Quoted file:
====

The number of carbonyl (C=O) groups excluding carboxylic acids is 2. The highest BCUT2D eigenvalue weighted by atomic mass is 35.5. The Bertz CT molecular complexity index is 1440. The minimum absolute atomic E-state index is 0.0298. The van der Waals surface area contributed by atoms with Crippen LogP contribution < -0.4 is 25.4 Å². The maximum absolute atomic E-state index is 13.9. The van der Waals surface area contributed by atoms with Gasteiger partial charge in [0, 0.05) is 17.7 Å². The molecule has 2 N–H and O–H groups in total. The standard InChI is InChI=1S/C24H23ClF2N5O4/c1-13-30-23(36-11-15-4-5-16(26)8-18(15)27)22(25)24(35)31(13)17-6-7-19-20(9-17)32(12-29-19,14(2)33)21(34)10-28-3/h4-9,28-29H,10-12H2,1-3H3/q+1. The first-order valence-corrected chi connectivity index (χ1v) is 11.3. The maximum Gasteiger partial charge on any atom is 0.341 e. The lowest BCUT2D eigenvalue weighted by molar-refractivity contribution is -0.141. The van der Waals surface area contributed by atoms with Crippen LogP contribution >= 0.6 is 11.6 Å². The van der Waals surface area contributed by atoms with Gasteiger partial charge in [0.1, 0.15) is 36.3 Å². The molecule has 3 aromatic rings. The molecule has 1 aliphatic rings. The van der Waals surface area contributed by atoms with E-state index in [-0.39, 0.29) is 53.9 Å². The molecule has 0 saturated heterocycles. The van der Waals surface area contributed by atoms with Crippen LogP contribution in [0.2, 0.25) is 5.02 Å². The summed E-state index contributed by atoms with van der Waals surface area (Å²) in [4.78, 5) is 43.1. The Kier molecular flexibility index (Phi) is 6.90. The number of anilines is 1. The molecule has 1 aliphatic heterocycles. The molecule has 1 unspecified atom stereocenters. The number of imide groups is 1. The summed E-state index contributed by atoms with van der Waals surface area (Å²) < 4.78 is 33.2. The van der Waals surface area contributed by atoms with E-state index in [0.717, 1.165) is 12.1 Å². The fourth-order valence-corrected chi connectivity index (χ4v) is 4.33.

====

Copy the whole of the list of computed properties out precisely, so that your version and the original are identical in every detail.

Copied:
The number of carbonyl (C=O) groups excluding carboxylic acids is 2. The highest BCUT2D eigenvalue weighted by atomic mass is 35.5. The Bertz CT molecular complexity index is 1440. The minimum absolute atomic E-state index is 0.0298. The van der Waals surface area contributed by atoms with Crippen LogP contribution < -0.4 is 25.4 Å². The maximum absolute atomic E-state index is 13.9. The van der Waals surface area contributed by atoms with Gasteiger partial charge in [0, 0.05) is 17.7 Å². The molecule has 2 N–H and O–H groups in total. The standard InChI is InChI=1S/C24H23ClF2N5O4/c1-13-30-23(36-11-15-4-5-16(26)8-18(15)27)22(25)24(35)31(13)17-6-7-19-20(9-17)32(12-29-19,14(2)33)21(34)10-28-3/h4-9,28-29H,10-12H2,1-3H3/q+1. The first-order valence-corrected chi connectivity index (χ1v) is 11.3. The maximum Gasteiger partial charge on any atom is 0.341 e. The lowest BCUT2D eigenvalue weighted by molar-refractivity contribution is -0.141. The van der Waals surface area contributed by atoms with Crippen LogP contribution >= 0.6 is 11.6 Å². The van der Waals surface area contributed by atoms with Gasteiger partial charge in [0.1, 0.15) is 36.3 Å². The molecule has 3 aromatic rings. The molecule has 1 aliphatic rings. The van der Waals surface area contributed by atoms with E-state index in [-0.39, 0.29) is 53.9 Å². The molecule has 0 saturated heterocycles. The van der Waals surface area contributed by atoms with Crippen LogP contribution in [0.2, 0.25) is 5.02 Å². The summed E-state index contributed by atoms with van der Waals surface area (Å²) in [4.78, 5) is 43.1. The Kier molecular flexibility index (Phi) is 6.90. The number of anilines is 1. The molecule has 1 aliphatic heterocycles. The molecule has 1 unspecified atom stereocenters. The number of imide groups is 1. The summed E-state index contributed by atoms with van der Waals surface area (Å²) < 4.78 is 33.2. The van der Waals surface area contributed by atoms with E-state index in [0.717, 1.165) is 12.1 Å². The fourth-order valence-corrected chi connectivity index (χ4v) is 4.33.